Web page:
One thing Covid-19 has made clear is that brand loyalty has its limits. As a brand, you’re only as strong as the most recent experiences your customers have had with you. People’s behaviors are changing in the short term as their needs are different, but those short-term changes may lead to different habits, discovering new brands, and a different set of expectations from brands people already know and love.
Creativity, agility, and adapting to people’s needs increase a brand’s chance for a better future. According to recent research from Accenture, “47% of consumers expect brands to translate their values and promises into new and innovative products and services.” So if customers are expecting you to solve new needs, it’s important to continually go back to what is important to them as the environment changes.
Here are three things to remember as you deal with the changing behaviors of people:
Make It Easy
It’s pretty obvious, but make it as easy as possible to buy from you. People are already stressed, don’t add to their frustrations. Keep the checkout process simple, especially on mobile. Let them pay with Apple Pay or Amazon Checkout. If something is unavailable, think of an enticing way to get them to try another one of your products instead or to come back when it is. Whether it is availability, price-driven, or to support a newly discovered interest, people’s willingness to try a new brand is accelerated. McKinsey’s research found that “75 percent of consumers have tried a new store, brand, or different way of shopping during the pandemic.” Brand loyalty only goes so far if you’re unavailable.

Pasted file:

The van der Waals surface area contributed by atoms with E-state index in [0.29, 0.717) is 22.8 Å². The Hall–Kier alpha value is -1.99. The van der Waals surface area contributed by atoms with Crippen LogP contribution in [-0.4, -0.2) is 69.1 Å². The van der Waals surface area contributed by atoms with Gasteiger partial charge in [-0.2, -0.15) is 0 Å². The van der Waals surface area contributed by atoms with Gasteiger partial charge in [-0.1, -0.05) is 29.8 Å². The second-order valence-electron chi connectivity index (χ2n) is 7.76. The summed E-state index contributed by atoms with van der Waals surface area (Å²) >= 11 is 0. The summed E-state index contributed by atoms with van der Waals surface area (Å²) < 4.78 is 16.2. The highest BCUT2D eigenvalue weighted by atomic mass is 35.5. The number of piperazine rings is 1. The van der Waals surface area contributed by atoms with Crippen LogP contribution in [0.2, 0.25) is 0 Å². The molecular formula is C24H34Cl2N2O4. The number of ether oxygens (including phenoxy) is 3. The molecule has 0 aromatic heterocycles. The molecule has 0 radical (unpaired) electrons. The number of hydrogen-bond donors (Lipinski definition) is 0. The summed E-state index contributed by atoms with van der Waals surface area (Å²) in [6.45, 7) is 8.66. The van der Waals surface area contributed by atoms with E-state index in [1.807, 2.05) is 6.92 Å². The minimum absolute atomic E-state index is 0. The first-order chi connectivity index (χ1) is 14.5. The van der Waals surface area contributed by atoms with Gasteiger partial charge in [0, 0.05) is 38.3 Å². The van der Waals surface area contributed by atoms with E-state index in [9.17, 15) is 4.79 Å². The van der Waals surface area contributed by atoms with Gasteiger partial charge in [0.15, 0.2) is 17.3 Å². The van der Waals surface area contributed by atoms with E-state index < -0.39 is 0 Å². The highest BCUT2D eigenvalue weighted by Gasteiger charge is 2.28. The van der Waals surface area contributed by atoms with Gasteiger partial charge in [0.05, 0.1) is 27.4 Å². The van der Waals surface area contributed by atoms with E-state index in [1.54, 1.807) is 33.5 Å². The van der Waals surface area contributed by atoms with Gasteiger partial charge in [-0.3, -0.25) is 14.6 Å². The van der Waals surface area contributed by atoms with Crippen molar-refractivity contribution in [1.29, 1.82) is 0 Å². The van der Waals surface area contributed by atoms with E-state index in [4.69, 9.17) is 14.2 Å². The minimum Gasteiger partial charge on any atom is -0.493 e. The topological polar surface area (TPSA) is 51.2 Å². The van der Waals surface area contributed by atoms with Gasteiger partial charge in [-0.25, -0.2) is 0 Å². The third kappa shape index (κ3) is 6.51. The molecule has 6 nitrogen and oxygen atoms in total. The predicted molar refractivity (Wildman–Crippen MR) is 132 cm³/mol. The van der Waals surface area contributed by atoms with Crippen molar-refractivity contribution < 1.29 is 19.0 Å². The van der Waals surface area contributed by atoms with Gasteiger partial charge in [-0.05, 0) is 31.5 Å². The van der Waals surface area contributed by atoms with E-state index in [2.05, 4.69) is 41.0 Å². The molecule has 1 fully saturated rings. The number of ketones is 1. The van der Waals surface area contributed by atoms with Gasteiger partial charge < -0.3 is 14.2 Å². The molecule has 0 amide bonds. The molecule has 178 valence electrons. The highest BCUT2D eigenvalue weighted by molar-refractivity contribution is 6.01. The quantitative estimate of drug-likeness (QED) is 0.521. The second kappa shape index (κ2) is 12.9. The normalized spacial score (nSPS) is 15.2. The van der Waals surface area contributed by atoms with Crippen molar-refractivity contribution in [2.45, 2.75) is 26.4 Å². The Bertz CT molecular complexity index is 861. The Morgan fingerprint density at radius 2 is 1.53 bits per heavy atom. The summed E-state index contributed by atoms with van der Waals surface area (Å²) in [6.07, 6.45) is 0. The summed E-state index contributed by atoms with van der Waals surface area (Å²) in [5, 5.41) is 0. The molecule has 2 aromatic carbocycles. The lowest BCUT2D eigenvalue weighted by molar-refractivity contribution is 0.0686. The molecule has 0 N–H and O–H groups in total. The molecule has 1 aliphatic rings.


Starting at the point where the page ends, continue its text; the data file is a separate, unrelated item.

Go Above and Beyond With Customer Service
You may be short staffed but don’t let your customer service become a lesser priority. Whether it is a prospective customer, new customer, or a customer who bought one of your products a long time ago, you need to embrace the opportunity that you are getting the chance to help them. Make sure you are responsive, empathetic to their needs, and understanding of the stresses they may be under with their home life, work situation, financial state, and mental health.
Think Small and Big
What can you do where a little goes a long way? Where can you add value to their life, make them smile, reassure them. Fortify your core through small gestures while you think about grander changes. Maybe a temporary price cut helps your customer’s out in this tough time. More flexible payment arrangements can go a long way in creating long term bonds. Don’t be afraid to ask what their biggest concerns are and how you can play a role in helping them.
In Jeff Bezos’ recent opening remarks when appearing before Congress he said, “customers are always beautifully, wonderfully dissatisfied, even when they report being happy and business is great. Even when they don’t yet know it, customers want something better, and a constant desire to delight customers drives us to constantly invent on their behalf.” Don’t rely on brand loyalty to get you through. Thinking within the confines of the norms of your industry may produce marginal improvements. So don’t be afraid to explore lofty “What if…” statements that challenge what is expected. You may discover that your limitations become unbound, the future of your brand is not tethered to its past, and you can not only endure but transcend.